When Sesame Street first aired in the fall of 1969 I was nine, a little older than the target audience. But I remember watching the show in our apartment in the Bankcroft Building on West 121st Street in New York City. If the Bankcroft sounds fancy, more often than not the elevator was broken and we got to ride the freight with the super.
There were seven of us living in a smallish 2-bedroom while my father got his doctorate at Teachers College of Columbia University across the street. When the front door was opened, the kitchen disappeared behind it. My parents slept on a pullout in the living room. To get some alone time I would read in the clawfoot tub for hours on end.
The college had a school for the children of graduate students. It was probably also some kind of weird 60s education experiment. The grades were combined—I think mine was 4th, 5th and 6th—and the classroom was often chaotic. It was taught by a team of two teachers, and at least one left (possibly drafted) and was replaced during the school year. Lester who took care of the gym tried to teach us how to pick locks. There was so little supervision that I went to the library two days straight to watch the Mets-Orioles World Series (they played in the daytime back then!) on the black and white TV way up on one of those multimedia carts. It was my dad who finally discovered me in there. Despite being a fellow Mets fan, he was not happy.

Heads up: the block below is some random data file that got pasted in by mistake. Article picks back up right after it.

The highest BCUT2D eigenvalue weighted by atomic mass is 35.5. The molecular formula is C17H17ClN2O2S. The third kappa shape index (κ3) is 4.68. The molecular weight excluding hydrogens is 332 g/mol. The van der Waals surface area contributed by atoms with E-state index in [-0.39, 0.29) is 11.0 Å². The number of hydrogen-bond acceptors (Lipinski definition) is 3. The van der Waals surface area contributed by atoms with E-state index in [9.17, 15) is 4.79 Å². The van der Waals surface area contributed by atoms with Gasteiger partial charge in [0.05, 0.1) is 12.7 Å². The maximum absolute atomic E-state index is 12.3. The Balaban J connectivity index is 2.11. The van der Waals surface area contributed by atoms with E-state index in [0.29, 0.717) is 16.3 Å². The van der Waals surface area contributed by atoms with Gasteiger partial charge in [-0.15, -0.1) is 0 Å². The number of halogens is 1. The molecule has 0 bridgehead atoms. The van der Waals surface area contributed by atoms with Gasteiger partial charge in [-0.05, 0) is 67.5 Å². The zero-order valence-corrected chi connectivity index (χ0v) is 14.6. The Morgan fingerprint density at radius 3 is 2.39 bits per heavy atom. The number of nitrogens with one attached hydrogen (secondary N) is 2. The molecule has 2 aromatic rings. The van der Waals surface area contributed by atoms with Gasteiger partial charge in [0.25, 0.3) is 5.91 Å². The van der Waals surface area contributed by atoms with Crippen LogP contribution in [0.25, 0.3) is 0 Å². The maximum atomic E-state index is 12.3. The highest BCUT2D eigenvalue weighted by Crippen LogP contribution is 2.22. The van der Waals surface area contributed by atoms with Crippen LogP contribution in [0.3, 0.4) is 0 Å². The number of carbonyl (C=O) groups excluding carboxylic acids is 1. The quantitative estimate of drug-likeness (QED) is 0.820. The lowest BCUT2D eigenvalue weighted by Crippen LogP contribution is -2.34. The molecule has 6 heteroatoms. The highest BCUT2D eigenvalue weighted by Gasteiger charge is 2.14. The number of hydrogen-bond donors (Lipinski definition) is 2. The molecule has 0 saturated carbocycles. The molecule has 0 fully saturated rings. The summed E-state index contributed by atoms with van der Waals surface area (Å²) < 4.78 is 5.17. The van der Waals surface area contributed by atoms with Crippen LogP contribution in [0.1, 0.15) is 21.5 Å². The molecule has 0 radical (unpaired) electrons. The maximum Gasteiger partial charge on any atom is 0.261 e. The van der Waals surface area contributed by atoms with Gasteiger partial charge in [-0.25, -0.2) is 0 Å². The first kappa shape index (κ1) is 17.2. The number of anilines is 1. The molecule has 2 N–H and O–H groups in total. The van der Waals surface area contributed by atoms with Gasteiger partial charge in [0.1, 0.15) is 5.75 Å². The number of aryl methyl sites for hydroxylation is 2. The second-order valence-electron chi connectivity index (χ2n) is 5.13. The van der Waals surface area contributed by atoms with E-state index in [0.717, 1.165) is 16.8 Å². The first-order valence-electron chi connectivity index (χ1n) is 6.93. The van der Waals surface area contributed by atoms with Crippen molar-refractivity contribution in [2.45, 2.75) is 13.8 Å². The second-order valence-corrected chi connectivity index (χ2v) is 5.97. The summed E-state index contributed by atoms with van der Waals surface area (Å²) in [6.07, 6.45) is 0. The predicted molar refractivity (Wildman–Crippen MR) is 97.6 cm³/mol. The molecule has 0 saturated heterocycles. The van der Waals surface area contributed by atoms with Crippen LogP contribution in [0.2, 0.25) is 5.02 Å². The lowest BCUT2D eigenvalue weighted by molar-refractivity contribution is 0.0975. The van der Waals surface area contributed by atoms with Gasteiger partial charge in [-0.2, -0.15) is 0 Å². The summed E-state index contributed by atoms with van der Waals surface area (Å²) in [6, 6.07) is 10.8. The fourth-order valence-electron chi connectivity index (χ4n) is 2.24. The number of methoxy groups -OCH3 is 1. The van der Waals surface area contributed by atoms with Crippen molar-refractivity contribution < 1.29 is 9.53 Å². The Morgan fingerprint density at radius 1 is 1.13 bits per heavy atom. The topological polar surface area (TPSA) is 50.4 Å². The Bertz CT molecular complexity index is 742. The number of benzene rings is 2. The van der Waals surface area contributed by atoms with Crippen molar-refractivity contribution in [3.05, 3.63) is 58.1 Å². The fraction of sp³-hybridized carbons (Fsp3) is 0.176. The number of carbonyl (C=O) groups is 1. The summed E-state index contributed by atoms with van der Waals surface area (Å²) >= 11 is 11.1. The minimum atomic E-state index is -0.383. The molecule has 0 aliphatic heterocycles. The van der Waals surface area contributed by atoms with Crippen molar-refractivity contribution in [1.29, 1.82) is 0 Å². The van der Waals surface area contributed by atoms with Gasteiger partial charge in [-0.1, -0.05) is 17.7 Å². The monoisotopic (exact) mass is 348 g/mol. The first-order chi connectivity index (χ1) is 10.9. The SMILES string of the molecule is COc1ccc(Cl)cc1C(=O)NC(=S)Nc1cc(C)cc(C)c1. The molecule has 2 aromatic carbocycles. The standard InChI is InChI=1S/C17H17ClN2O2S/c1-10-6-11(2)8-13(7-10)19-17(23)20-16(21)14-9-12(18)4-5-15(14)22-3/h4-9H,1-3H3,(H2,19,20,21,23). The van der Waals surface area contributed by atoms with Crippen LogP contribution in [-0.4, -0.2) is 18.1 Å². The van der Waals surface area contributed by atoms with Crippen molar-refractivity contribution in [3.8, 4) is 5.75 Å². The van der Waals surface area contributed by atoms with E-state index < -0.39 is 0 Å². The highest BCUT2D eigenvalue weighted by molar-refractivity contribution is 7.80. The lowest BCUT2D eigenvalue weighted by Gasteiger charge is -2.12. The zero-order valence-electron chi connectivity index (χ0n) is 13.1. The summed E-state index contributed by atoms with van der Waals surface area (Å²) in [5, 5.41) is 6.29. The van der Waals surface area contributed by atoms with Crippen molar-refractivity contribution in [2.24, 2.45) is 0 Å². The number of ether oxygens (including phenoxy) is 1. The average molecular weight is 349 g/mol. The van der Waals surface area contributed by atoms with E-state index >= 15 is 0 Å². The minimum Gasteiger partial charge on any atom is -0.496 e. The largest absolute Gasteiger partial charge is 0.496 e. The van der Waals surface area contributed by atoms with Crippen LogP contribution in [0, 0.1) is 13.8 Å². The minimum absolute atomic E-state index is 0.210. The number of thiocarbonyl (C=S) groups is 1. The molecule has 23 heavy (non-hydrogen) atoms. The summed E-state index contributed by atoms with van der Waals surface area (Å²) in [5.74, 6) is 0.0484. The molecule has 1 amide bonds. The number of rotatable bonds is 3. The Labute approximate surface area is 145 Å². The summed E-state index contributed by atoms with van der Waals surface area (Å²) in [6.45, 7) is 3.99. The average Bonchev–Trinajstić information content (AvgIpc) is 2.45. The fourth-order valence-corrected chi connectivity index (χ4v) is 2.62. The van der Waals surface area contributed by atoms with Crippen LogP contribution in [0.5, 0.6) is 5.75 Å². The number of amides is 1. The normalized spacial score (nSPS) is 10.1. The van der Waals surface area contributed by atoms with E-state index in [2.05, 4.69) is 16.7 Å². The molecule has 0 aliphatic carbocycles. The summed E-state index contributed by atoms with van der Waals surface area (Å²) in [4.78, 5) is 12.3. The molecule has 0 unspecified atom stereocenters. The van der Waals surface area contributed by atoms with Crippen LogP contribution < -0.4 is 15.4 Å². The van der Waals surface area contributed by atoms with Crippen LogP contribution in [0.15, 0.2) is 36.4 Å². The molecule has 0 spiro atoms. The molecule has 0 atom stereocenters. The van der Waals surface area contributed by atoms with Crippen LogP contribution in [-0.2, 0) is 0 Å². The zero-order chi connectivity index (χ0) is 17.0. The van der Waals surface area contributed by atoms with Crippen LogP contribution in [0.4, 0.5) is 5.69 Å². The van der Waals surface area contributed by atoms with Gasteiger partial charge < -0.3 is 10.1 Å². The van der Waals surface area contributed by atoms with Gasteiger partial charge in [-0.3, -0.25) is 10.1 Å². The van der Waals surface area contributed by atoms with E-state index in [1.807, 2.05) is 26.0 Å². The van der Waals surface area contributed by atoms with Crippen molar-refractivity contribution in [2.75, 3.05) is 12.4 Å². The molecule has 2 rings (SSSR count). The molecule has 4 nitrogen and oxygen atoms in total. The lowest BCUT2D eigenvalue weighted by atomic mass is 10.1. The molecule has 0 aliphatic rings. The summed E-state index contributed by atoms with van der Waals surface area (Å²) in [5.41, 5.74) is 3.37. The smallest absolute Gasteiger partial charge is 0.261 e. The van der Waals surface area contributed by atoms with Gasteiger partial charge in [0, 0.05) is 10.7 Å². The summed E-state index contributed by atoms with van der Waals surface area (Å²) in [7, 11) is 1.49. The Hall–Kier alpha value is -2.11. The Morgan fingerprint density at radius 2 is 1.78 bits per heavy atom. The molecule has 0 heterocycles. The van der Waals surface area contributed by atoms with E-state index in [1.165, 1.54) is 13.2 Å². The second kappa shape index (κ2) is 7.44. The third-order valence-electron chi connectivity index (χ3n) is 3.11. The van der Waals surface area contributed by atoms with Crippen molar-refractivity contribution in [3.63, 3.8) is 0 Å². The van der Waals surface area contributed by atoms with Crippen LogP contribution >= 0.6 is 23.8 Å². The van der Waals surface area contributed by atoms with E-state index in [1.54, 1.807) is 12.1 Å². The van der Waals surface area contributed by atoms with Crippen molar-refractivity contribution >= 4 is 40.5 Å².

There was plenty of activity around the Columbia campus in 1969, but I don’t remember too much. I did write a collection of anti-drug poems and ran them off on a ditto machine. To distribute my work, I placed the poems in pocket holders I had made of construction paper and put them up all over the college. My first self-publishing venture.
It was only a day or two after we found out Stephanie was pregnant that I spotted this lamp in the Salvation Army. And so Big Bird came to be the first object purchased specifically with this future soul in mind.
Since then we’ve acquired about a roomful of stuff–a changing table, a crib, a bunch of plastic gates, a stroller, a thing that rocks the baby, another changing table, something called a pack and play, two car seats. Steph’s mom gave us a super cute stack of gently used baby boy clothes. There are toys, and a bookshelf full of children’s books. Thankfully, most of the items came from various friends who had babies not so long ago.
It’s an impressive collection of things for someone not born yet. I’m thinking of having a yard sale to lighten his burden.
Random question: Both Woodstock and Sesame Street are 40 years old this year. Which has had a greater influence on our culture?